The great and the good of tech and marketing gathered here in Dublin last week for the Web Summit. Now in its fourth year, the Web Summit in Dublin is being heralded as Europe’s answer to SXSW Interactive. A record 20,000 people attended the 2014 event last week (from 500 when it started), and the speaker lineup included everyone who’s anyone in Silicon Valley plus a smattering of celebrities for light relief. Lucie Greene, director of JWT Intelligence, rounds up her highlights from the event.
So what happened when the great and the good of the tech world descended on Dublin?
Big Data and privacy were naturally front and centre, as well as the future of media, marketing and advertising in the digital age. Content — what makes good content, how to use good content — was a constant. Tech giants and multinational lifestyle brands touted their innovation programs (Unilever and Coca-Cola both held talks about theirs) and startup-support initiatives. Among the tech stars, there was a recurrent focus on company culture and the struggles they’ve had in identifying who they are, building company DNA and attracting the right people.
When I mentioned Stripe to the head of innovation at a major payments company two years ago, it was dismissed as a blip. The company is now worth $1.75 billion. Stripe is quickly gaining ground on PayPal and others in the space. Stripe now manages Apple Pay, supports Alipay payments and is facilitating both Twitter and Facebook payments. Co-founder John Collison, 24, said he wanted to help U.S. and international brands enter the Chinese market. Collison also talked about wanting to remove some friction in e-commerce and payments by storing consumers’ financial IDs, as long as security is ensured.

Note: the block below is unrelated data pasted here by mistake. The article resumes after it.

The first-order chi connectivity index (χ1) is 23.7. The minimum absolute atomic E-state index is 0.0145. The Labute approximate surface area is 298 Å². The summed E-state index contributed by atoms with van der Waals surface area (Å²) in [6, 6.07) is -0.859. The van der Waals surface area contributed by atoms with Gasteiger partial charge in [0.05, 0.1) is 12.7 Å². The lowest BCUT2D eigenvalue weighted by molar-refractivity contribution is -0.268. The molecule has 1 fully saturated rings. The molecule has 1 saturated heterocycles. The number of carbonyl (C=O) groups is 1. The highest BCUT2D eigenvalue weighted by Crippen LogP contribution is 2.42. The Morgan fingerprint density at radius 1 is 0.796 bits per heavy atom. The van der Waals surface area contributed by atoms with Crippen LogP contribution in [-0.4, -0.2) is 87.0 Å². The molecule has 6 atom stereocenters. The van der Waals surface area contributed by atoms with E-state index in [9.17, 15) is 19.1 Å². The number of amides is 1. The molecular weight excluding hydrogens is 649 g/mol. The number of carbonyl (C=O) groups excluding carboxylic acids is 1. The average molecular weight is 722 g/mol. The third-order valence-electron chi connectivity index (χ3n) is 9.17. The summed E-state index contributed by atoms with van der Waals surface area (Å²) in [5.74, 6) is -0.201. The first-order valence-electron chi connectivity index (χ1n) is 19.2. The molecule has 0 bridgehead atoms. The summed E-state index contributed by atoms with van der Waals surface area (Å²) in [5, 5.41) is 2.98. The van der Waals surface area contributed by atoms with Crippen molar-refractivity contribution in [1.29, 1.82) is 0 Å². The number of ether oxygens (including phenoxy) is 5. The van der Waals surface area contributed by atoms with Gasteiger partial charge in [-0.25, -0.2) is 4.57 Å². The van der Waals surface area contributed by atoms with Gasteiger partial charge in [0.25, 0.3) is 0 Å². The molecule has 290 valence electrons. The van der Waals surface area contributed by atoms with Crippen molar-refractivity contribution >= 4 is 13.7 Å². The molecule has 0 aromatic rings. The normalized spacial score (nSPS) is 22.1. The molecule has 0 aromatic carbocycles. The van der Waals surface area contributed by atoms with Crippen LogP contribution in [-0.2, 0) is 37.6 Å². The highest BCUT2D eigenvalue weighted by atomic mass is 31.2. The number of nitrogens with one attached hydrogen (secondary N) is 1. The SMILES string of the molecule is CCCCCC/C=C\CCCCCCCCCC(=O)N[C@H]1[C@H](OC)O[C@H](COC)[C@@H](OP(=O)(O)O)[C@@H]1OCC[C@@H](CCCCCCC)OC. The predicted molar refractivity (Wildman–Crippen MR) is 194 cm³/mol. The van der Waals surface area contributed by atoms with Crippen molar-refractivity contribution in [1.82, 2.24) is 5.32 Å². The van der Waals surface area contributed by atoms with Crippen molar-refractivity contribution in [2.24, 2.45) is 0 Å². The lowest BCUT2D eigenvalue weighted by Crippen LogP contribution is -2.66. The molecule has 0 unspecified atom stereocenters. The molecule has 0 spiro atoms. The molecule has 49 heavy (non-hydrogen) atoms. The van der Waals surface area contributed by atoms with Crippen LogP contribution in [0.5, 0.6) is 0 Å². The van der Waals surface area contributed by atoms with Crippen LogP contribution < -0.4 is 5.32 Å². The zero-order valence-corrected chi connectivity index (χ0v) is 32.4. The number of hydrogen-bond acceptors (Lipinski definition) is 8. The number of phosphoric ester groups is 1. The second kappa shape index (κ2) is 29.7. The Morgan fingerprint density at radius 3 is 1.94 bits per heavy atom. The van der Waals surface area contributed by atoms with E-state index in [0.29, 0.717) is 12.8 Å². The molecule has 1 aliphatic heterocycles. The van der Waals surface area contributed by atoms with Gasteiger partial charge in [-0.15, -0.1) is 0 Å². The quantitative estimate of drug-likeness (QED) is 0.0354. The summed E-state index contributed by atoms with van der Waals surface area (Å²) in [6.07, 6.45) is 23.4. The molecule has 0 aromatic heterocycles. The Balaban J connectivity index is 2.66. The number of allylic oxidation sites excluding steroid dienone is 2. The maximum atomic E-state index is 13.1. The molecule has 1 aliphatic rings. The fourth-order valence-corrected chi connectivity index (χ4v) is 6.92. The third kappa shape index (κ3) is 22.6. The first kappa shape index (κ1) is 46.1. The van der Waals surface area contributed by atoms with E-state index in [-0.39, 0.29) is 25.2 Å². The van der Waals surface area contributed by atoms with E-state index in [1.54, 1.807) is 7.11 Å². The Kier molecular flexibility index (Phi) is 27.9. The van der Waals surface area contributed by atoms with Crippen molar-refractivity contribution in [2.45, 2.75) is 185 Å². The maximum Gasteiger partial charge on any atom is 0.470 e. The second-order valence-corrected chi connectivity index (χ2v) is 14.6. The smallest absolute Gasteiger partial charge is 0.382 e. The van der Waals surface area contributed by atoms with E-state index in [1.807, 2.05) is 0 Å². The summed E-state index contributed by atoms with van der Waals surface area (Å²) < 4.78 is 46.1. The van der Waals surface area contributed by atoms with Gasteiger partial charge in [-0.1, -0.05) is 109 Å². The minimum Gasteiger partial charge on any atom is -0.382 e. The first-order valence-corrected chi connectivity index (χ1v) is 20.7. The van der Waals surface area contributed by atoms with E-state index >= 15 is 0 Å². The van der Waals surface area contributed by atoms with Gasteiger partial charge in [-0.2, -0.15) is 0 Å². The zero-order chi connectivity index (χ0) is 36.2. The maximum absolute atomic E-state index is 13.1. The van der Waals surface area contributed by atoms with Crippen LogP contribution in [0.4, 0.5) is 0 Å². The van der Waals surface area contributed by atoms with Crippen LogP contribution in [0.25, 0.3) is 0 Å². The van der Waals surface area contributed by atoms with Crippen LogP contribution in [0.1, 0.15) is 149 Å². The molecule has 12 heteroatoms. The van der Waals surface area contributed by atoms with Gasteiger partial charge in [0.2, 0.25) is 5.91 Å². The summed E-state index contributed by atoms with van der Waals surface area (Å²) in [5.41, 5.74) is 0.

It’s a question of how big online payments could get.
John Collison, Co-founder of Stripe, on how big his business could get.
Oculus Rift CEO Brendan Iribe said that long term, the most exciting thing about his company’s virtual reality headset is the potential to revolutionize communications, in the same way email and telephones have. He envisions people wearing headsets to feel as though they are in the same room with others around the world in real time — 3D phone virtual reality/augmented reality communication, in other words. Iribe also hinted at smart garments working in sync with Oculus Rift games to make them more immersive and multisensory.